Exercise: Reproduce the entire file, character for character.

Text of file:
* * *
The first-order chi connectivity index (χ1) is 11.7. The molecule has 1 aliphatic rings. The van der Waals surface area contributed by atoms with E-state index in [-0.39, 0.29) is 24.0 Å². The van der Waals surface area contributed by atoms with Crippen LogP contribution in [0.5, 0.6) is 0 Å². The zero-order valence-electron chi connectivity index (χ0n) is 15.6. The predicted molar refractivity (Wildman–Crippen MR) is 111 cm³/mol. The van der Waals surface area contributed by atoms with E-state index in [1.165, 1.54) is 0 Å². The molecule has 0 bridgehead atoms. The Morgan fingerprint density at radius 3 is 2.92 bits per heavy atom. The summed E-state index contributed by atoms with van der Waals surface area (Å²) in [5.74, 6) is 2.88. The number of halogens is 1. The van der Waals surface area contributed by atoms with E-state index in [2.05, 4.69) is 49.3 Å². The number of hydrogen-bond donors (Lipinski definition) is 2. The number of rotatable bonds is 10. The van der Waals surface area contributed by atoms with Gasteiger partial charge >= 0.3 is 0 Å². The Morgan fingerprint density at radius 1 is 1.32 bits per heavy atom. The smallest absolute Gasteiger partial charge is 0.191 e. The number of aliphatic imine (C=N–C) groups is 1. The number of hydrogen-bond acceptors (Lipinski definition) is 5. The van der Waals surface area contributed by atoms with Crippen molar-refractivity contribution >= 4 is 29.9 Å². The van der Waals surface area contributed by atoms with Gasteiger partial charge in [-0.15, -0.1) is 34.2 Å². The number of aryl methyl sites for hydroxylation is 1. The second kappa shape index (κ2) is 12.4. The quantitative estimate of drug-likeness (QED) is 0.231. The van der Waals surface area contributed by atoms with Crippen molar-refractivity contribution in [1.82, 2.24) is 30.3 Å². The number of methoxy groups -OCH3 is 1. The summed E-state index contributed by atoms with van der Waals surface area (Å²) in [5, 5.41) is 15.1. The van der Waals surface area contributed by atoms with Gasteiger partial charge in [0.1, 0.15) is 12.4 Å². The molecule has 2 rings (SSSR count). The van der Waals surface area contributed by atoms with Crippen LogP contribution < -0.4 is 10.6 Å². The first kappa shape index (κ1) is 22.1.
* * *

The first-order chi connectivity index (χ1) is 11.7. The molecule has 1 aliphatic rings. The van der Waals surface area contributed by atoms with E-state index in [-0.39, 0.29) is 24.0 Å². The van der Waals surface area contributed by atoms with Crippen LogP contribution in [0.5, 0.6) is 0 Å². The zero-order valence-electron chi connectivity index (χ0n) is 15.6. The predicted molar refractivity (Wildman–Crippen MR) is 111 cm³/mol. The van der Waals surface area contributed by atoms with E-state index in [1.165, 1.54) is 0 Å². The molecule has 0 bridgehead atoms. The Morgan fingerprint density at radius 3 is 2.92 bits per heavy atom. The summed E-state index contributed by atoms with van der Waals surface area (Å²) in [5.74, 6) is 2.88. The number of halogens is 1. The van der Waals surface area contributed by atoms with E-state index in [2.05, 4.69) is 49.3 Å². The number of hydrogen-bond donors (Lipinski definition) is 2. The number of rotatable bonds is 10. The van der Waals surface area contributed by atoms with Gasteiger partial charge >= 0.3 is 0 Å². The Morgan fingerprint density at radius 1 is 1.32 bits per heavy atom. The smallest absolute Gasteiger partial charge is 0.191 e. The number of aliphatic imine (C=N–C) groups is 1. The number of hydrogen-bond acceptors (Lipinski definition) is 5. The van der Waals surface area contributed by atoms with Crippen molar-refractivity contribution >= 4 is 29.9 Å². The van der Waals surface area contributed by atoms with Gasteiger partial charge in [-0.15, -0.1) is 34.2 Å². The number of aryl methyl sites for hydroxylation is 1. The second kappa shape index (κ2) is 12.4. The quantitative estimate of drug-likeness (QED) is 0.231. The van der Waals surface area contributed by atoms with Crippen molar-refractivity contribution in [1.82, 2.24) is 30.3 Å². The number of methoxy groups -OCH3 is 1. The summed E-state index contributed by atoms with van der Waals surface area (Å²) in [5, 5.41) is 15.1. The van der Waals surface area contributed by atoms with Gasteiger partial charge in [0.1, 0.15) is 12.4 Å². The molecule has 2 rings (SSSR count). The van der Waals surface area contributed by atoms with Crippen LogP contribution < -0.4 is 10.6 Å². The first kappa shape index (κ1) is 22.1.